Race

Curanderismo Roundtable

Podcast
What is curanderismo and where is it practiced? How does it connect to the borderlands? Is it a "folk" religion, and what exactly does that mean? Tune in with Andie Alexander, Israel L. Domínguez, Brett Hendrickson, and Jennifer Koshatka Seman for the RSP's first episode on curanderismo!

Obeah and Experiments with Power

Podcast
What happens when we reframing spiritual practices as an "experiment with power"? This week, J. Brent Crosson joins Ray Kim to discuss how we can challenge conventional understandings of religion and law in modern nation-states. Be sure to tune in!

How Critical Race Theory became a Moral Panic | Discourse! June 2021 (with video)

Podcast
For our final episode of Season 10, join Andie Alexander, Ishanika Sharma, and K. Merinda Simmons as they talk all things Critical Race Theory—or at least what can be covered in one episode!

Rethinking Narratives of ‘American Values’ in the US Military

Response
Jessica Cooperman writes that Stahl's work demonstrates how racism shapes religious institutions and argues that "it points to the necessity of re-examining American narratives of religious freedom through the analytical lenses of both race and gender."

Sovereignty, Historical Memory, and the Importance of Aliite Worldviews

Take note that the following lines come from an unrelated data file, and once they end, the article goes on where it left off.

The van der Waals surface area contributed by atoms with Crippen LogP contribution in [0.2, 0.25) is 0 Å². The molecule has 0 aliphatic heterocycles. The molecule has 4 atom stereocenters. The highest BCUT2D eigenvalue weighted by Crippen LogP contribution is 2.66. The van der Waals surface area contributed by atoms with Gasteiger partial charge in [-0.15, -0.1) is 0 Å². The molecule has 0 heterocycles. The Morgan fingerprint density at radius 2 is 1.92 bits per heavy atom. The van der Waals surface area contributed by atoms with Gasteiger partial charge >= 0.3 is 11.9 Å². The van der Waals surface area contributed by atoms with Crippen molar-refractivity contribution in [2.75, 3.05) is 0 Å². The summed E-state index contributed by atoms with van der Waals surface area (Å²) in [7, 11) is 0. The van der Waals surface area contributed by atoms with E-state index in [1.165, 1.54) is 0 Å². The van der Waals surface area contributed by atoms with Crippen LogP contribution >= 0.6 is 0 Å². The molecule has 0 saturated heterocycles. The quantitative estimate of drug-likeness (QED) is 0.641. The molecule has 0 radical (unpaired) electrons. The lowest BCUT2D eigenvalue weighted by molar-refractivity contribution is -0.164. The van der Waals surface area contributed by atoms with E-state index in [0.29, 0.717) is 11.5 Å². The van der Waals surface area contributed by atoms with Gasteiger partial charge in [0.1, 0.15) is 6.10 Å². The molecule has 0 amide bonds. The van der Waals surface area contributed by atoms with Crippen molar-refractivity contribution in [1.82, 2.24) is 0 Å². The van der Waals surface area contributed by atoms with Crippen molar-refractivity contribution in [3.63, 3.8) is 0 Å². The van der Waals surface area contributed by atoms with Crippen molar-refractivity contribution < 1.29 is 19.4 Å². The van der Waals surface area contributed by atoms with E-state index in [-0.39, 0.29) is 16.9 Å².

Response
"The processes by which the Aliites imagine their history reveal much about how state sanctioned ideas and institutions gain and maintain seeming natural validity," writes Chernoh Sesay, Jr., in response to our interview with Spencer Dew on the Aliites.

The Secret Life of Scriptures: Black Scriptures as Tending to New Afro-Futures

Response
In Joseph L. Tucker Edmond's response to our interview with Richard Newton, we see a continuation of the extended, organic metaphors of Newton's scriptural lens for studying Alex Haley's Roots. What does it mean to tend a future, asks Tucker Edmonds, and who tends the futures for Black subjects?

Decolonizing the Study of Religion

Podcast
How can the field address its whiteness and the legacy of its colonial origins? In this final episode of our 2019/2020 season Christopher Cotter speaks with Malory Nye about decolonizing Religious Studies.

Imagining American and Japanese Religious Freedom

Response
"Diversity often lets us realize that we have limited our scope with no deliberation," writes Satoko Fujiwara in this response to Episode 332. "Regarding the study of Japanese religions," she continues, "diversity is even more necessary because scholars in the field have largely consisted of only two groups: Japanese scholars and white Westerners. It is too often as if only “white” scholars have the freedom to study anything and everything."

Race, Religious Freedom & Empire in Post-War Japan

Podcast
Jolyon Thomas talks American Empire, Racialization, and Religion in Post-War Japan with Brett Esaki at the 2019 AAR Conference in San Diego, CA.

The Politics of Religious Freedom and the Criminalization of Blackness

Response
Bishop Brathwaite’s story points out to us the degree to which the ghostly histories of enslaved and colonized peoples continue to haunt the present from the graves of colonial infrastructures and through repurposed modes of colonial regulation. We can include in this the category of religion and its promised freedom as sites for such hauntings as well

America’s Changing Religious Landscape

Podcast